The portfolio was most overweight Consumer Staples, Materials, and Information Technology. The team has long favored Consumer Staples companies that have strong brands, sustainable, above-average growth, and geographically diverse revenue sources. Many of the Fund’s Consumer Staples companies have been able to pass along input costs increases and continue to exhibit pricing power. Within Materials, the Fund’s primary exposure is in chemicals where, for example, it owns Industrial gas producers Linde and Air Liquide. Air gases improve energy efficiency and help eliminate or reduce carbon emissions. Linde supplies products that help their industrial customers become more efficient and reduce their own environmental footprint. Although the industrial gas companies are large emitters of carbon, they help to decarbonise their clients supply chain and save millions of tons of carbon from being released. For example, they provide oxygen used in blast furnaces to enable more efficient steel manufacturing and krypton used in double glazed windows to help insulation. Within Information Technology, aside from Software, the team dislikes other industries including semiconductors driven by valuation risk. While the sector offers many businesses with attractive characteristics in terms of growth and returns on capital, the team was cautious of current valuations.

The portfolio was underweight Financials and Communication Services. The Fund does not favour European banks due to their complicated business model and over-leveraged balance sheets. The team particularly struggles with European banks because their core business of lending is fundamentally commoditized and will likely only becoming tougher as fintech disruptors grow. While they have certainly recapitalized following the GFC, they remain highly financially levered business models. They also continue to see growing government intervention and they remain systemically linked in a highly indebted global system. The Fund’s top 3 Financials holdings were AIA Group Ltd, a Hong-Kong based American multinational insurance and finance corporation, HDFC Bank, India’s leading private sector bank, and DBS Group Holdings, a Singapore multinational banking and financial services corporation. The Fund’s underweight to Communication Services is primarily the result of telecommunications companies that do not meet the minimum growth hurdles and limited exposure to owning many interactive media and services names.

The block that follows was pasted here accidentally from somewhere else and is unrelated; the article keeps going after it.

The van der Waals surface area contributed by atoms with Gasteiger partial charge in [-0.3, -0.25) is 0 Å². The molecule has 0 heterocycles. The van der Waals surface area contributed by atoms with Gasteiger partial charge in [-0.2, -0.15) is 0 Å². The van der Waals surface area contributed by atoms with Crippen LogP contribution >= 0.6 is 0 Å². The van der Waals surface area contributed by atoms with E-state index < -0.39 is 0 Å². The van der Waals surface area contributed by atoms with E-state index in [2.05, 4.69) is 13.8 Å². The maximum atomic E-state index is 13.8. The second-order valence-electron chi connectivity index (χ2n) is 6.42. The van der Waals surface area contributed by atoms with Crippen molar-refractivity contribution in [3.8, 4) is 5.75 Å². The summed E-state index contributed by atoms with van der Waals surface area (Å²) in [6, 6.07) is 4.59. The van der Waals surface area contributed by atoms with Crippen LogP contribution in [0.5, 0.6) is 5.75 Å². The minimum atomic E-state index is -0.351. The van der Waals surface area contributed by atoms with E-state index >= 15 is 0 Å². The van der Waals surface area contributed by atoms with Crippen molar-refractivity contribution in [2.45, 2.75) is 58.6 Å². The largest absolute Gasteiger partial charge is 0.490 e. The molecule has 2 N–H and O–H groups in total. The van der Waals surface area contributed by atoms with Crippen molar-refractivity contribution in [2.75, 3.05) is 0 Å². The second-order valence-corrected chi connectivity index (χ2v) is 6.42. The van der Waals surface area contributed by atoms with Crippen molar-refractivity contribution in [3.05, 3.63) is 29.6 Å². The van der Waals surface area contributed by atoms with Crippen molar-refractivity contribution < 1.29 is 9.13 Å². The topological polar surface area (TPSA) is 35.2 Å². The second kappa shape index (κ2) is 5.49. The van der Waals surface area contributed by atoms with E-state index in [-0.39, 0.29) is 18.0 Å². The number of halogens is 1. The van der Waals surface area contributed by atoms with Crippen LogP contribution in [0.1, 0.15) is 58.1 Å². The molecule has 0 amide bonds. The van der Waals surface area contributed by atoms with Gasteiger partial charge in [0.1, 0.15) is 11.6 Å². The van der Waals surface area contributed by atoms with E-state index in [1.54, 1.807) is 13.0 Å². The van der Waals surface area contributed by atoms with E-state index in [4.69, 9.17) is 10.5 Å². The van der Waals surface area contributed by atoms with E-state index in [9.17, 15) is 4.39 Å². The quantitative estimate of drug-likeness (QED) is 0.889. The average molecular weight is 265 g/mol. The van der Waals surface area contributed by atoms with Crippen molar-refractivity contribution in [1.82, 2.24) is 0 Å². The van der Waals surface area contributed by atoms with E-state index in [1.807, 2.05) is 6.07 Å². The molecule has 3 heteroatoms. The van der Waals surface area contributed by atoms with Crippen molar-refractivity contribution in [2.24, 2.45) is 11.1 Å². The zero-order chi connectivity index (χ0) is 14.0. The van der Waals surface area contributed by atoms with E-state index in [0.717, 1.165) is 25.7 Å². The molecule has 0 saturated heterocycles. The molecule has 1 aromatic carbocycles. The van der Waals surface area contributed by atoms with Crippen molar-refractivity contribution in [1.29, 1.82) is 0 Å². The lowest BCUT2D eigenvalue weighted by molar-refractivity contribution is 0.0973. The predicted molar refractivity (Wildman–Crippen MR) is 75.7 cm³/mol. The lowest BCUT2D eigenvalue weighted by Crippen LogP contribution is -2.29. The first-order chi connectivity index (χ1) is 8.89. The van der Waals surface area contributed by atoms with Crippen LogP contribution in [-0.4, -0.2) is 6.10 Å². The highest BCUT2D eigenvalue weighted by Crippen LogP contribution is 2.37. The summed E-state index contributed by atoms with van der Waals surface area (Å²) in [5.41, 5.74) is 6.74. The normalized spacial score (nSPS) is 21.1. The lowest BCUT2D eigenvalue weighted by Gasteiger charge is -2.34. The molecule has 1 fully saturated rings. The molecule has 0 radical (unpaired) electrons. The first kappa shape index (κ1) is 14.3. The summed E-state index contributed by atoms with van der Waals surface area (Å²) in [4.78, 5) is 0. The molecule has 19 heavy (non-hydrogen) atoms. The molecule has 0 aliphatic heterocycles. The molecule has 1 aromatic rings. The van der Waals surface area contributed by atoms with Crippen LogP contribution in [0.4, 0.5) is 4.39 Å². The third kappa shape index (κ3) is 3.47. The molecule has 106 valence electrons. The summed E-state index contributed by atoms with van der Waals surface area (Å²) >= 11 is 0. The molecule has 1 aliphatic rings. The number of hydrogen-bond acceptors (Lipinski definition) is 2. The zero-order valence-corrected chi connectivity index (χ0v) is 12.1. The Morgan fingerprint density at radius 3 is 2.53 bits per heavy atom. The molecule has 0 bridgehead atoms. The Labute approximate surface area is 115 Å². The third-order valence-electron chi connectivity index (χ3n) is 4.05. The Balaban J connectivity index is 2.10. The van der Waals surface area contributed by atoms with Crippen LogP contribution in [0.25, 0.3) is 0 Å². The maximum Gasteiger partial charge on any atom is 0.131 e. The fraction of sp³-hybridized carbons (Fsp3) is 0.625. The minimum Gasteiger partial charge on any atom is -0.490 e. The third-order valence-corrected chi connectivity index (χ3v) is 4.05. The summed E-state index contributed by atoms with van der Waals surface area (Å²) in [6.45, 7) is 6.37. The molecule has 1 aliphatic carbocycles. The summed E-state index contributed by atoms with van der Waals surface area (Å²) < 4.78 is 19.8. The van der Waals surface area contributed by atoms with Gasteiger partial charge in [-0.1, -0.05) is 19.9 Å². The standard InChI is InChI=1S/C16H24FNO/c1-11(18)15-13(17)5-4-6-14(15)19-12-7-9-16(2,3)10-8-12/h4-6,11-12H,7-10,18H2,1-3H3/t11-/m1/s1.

The Sun Life MFS International Opportunities Fund outperformed its benchmark, MSCI EAFE Index for the quarter. 

Fund performance

Compound returns %1 Since inception2 10 year 5 year 3 year 1 year Q3
Sun Life MFS International Opportunities Fund - Series A







Sun Life MFS International Opportunities Fund - Series F














¹Returns for periods longer than one year are annualized. Data as of September 30, 2022.

²Partial calendar year. Returns are for the period from the fund’s inception date of September 30, 2010 to December 31, 2010.

Effective June 1, 2020, Sun Life MFS International Growth Fund was renamed Sun Life MFS International Opportunities Fund.

Views expressed are those of MFS Investment Management Canada Limited, sub-advisor to select Sun Life mutual funds for which SLGI Asset Management Inc. acts as portfolio manager. Views expressed regarding a particular company, security, industry or market sector should not be considered an indication of trading intent of any mutual funds managed by SLGI Asset Management Inc. These views are not to be considered as investment advice nor should they be considered a recommendation to buy or sell. This commentary is provided for information purposes only and is not intended to provide specific individual financial, investment, tax or legal advice. Information contained in this commentary has been compiled from sources believed to be reliable, but no representation or warranty, express or implied, is made with respect to its timeliness or accuracy.

This commentary may contain forward-looking statements about the economy and markets, their future performance, strategies or prospects or events and are subject to uncertainties that could cause actual results to differ materially from those expressed or implied in such statements. Forward-looking statements are not guarantees of future performance and are speculative in nature and cannot be relied upon.

Commissions, trailing commissions, management fees and expenses all may be associated with mutual fund investments. Investors should read the prospectus before investing. Mutual funds are not guaranteed, their values change frequently and past performance may not be repeated.  The indicated rates of return are the historical annual compounded total returns including changes in security value and reinvestment of all distributions and do not take into account sales, redemption, distribution or other optional charges or income taxes payable by any security holder that would have reduced returns. Mutual funds are not guaranteed, their values change frequently and past performance may not be repeated.

While Series A and Series F securities have the same reference portfolio, any difference in performance between these series is due primarily to differences in management fees and operating fees. The management fee for Series A securities also includes the trailing commission, while Series F securities does not. Series A securities of the fund are available for purchase to all investors, while Series F securities are only available to investors in an eligible fee-based or wrap program with their registered dealer. Investors in Series F securities may pay a separate fee-based account fee that is negotiated with and payable to their registered dealer.